The recent Law Commission report Alcohol in Our Lives: Curbing the Harm, made 153 recommendations to the National government. Some of those suggestions have formed the basis of the Alcohol Reform bill. And, now that the government's position on booze has been clarified somewhat, the Advertising Standards Authority has decided the time is right to establish an independent panel to review the Code for Advertising Liquor.
Hilary Souter, chief executive of the ASA, says it regularly reviews the codes and was meant to do so in 2008, but has waited until now to get a clearer impression of where the government was going to go with its legislation.
"The timing is quite useful... [The panel] will take into account any law changes that will happen as a result [of the Alcohol Reform bill, which is currently accepting public submissions]."
The main question the review will attempt to answer, she says, is whether the content of the code still accurately reflects the issues and concerns of the industry and the public.
"Everything is up for discussion. It's totally open slather about what might change," she says.
For example, Souter points to the rule around not showing "excessive masculinity" in alcohol advertising. When beer is primarily consumed by men, is this a major concern (and, given the recent spate of man-heavy beer ads, where does that line get drawn)?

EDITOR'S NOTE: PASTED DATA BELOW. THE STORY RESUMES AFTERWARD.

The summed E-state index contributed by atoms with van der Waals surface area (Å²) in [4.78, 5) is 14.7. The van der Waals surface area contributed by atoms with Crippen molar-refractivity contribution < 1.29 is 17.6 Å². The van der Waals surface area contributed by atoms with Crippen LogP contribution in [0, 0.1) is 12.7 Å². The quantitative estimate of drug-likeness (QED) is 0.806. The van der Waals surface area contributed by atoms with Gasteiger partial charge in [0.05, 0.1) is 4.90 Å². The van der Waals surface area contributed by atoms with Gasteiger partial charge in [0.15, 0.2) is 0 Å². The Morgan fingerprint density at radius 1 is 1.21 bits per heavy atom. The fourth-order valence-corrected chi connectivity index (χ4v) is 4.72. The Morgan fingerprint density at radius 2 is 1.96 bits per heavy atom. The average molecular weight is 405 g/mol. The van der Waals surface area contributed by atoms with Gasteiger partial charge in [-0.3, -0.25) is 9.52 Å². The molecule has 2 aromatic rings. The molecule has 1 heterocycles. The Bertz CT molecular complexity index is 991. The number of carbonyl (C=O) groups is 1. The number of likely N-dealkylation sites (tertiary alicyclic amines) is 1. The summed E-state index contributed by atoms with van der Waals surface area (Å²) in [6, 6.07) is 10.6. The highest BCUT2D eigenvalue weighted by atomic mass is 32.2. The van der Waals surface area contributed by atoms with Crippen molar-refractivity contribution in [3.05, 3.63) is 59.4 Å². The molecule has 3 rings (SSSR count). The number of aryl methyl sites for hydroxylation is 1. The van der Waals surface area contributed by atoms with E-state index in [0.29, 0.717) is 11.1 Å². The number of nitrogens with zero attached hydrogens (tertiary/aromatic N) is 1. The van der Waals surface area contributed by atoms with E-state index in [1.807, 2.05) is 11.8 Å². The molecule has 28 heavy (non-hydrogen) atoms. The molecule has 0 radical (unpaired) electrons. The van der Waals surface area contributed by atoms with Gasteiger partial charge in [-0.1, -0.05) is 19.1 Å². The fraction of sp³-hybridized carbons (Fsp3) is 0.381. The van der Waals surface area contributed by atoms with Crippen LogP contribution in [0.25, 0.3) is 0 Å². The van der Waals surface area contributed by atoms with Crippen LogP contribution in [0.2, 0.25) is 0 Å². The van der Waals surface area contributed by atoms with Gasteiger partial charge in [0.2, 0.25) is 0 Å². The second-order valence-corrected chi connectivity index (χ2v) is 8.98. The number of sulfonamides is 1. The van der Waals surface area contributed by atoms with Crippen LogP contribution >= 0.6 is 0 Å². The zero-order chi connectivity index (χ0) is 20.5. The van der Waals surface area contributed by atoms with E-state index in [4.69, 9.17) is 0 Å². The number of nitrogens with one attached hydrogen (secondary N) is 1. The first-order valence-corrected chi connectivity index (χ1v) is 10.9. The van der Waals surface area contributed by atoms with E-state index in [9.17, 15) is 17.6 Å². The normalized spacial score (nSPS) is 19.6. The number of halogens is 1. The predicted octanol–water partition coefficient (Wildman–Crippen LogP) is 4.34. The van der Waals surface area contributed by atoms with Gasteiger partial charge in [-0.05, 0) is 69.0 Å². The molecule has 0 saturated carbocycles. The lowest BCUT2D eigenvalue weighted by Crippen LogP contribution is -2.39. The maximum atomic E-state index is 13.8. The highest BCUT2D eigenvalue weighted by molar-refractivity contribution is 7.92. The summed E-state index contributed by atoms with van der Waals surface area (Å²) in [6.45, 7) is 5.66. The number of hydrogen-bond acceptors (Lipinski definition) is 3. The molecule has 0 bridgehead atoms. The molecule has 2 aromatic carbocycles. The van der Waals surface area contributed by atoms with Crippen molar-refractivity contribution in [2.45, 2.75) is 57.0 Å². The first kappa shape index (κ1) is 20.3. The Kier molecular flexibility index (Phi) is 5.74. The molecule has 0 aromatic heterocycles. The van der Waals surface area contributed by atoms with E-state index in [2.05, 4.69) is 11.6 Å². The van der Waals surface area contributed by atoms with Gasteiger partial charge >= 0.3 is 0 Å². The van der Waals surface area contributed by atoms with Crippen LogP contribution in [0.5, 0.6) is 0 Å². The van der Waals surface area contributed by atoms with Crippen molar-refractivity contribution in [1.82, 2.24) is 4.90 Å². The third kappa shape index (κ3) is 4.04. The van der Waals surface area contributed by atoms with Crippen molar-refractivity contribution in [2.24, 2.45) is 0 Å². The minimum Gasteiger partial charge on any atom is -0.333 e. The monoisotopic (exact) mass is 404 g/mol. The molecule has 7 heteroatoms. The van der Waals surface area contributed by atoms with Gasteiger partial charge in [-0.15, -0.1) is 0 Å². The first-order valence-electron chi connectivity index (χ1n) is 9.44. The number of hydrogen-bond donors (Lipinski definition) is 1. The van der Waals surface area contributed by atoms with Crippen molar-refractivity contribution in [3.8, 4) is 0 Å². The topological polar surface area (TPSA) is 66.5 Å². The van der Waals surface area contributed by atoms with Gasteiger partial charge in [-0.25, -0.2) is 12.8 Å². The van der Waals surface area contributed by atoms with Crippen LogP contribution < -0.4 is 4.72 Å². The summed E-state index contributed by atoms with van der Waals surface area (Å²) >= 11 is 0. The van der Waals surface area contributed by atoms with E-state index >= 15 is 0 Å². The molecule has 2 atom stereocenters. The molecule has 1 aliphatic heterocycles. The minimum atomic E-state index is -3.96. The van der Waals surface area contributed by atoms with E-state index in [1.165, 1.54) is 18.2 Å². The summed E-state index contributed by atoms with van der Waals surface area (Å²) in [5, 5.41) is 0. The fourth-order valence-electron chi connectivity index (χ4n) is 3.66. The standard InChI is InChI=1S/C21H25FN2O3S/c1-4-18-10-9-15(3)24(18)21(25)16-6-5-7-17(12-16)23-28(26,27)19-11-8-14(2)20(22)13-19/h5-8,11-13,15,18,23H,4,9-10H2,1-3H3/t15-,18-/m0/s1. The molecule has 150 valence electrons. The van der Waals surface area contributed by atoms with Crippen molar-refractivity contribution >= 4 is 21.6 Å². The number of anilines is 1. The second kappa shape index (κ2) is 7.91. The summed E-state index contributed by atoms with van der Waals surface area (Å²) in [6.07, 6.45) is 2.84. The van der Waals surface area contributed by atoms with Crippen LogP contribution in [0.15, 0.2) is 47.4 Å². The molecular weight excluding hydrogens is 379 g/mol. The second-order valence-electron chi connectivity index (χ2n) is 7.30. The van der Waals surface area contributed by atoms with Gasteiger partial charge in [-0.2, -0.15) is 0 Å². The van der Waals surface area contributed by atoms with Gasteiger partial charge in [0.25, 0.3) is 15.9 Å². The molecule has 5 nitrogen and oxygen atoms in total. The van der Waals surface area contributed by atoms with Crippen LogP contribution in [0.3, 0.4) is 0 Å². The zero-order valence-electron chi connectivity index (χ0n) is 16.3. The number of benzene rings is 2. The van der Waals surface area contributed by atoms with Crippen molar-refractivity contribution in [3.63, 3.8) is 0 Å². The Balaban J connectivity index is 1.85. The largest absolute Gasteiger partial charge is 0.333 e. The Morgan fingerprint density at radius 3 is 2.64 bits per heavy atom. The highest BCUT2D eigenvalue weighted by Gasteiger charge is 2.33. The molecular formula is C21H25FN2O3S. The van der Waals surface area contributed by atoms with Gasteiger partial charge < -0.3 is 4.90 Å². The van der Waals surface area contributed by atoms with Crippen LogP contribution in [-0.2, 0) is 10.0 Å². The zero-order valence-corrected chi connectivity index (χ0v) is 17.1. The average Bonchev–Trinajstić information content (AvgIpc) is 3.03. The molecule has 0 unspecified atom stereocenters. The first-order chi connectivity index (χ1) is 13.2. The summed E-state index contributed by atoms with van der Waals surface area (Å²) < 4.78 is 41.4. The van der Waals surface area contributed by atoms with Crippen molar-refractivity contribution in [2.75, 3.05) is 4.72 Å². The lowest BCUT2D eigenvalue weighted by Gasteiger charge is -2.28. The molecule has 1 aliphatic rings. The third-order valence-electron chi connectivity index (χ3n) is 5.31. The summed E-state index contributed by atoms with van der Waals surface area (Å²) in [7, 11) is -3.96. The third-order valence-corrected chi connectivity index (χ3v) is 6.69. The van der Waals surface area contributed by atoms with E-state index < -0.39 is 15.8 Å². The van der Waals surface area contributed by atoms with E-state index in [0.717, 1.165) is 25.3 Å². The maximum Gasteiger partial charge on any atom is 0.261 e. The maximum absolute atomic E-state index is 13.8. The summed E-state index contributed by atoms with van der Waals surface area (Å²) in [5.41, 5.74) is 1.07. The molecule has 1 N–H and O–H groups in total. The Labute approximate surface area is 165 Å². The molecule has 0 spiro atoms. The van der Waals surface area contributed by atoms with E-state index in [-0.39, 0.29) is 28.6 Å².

She (and AJ Park's Dan Winfield) says the rules around alcohol advertising look likely to be tightened, particularly around appealing to minors and discounting (for example, if the bill goes through, no product with a discount of more than 25 percent will be able to be advertised).
Souter believes self-regulation does work and feels the industry takes its responsibilities seriously, as evidenced by the use of the pre-vetting system and the prompt responses companies make when complaints are upheld. Of 1339 complaints about 829 ads last year, Souter says 78 were for liquor ads, which was a significant increase on the previous year. Of those, 36 went to the complaints board and 16 were upheld. Many of the complaints dealt with issues outside their remit, like discounting, she says.
The review panel will be chaired by former Court of Appeal Judge, Hon. Sir Bruce Robertson, and contains a mix of public and industry members, including Val Sim, barrister and former law commissioner, nominated by the Alcohol Advisory Council; Dr Mark Jacobs, director of public health, nominated by the Ministry of Health; Paul France, director, nominated by the Broadcasting Standards Authority; Jenny Robson, public member and chairman, Advertising Standards Complaints Board; Rick Friesen; industry member representing the media; and Sonya Crosby, industry member representing advertisers and agencies.
“The panel brings together individuals with backgrounds well-suited to a robust and focused review the Code for Advertising Liquor,” says Souter.
The review includes a public consultation process, with a closing date for submissions of 25 February 2011. Submitters may request to be heard by the panel. A consultation booklet is available on the ASA website and will be sent to interested parties and advertisements inviting submissions will also be published in the coming weeks.
The panel is expected to report its findings to the ASA in September 2011.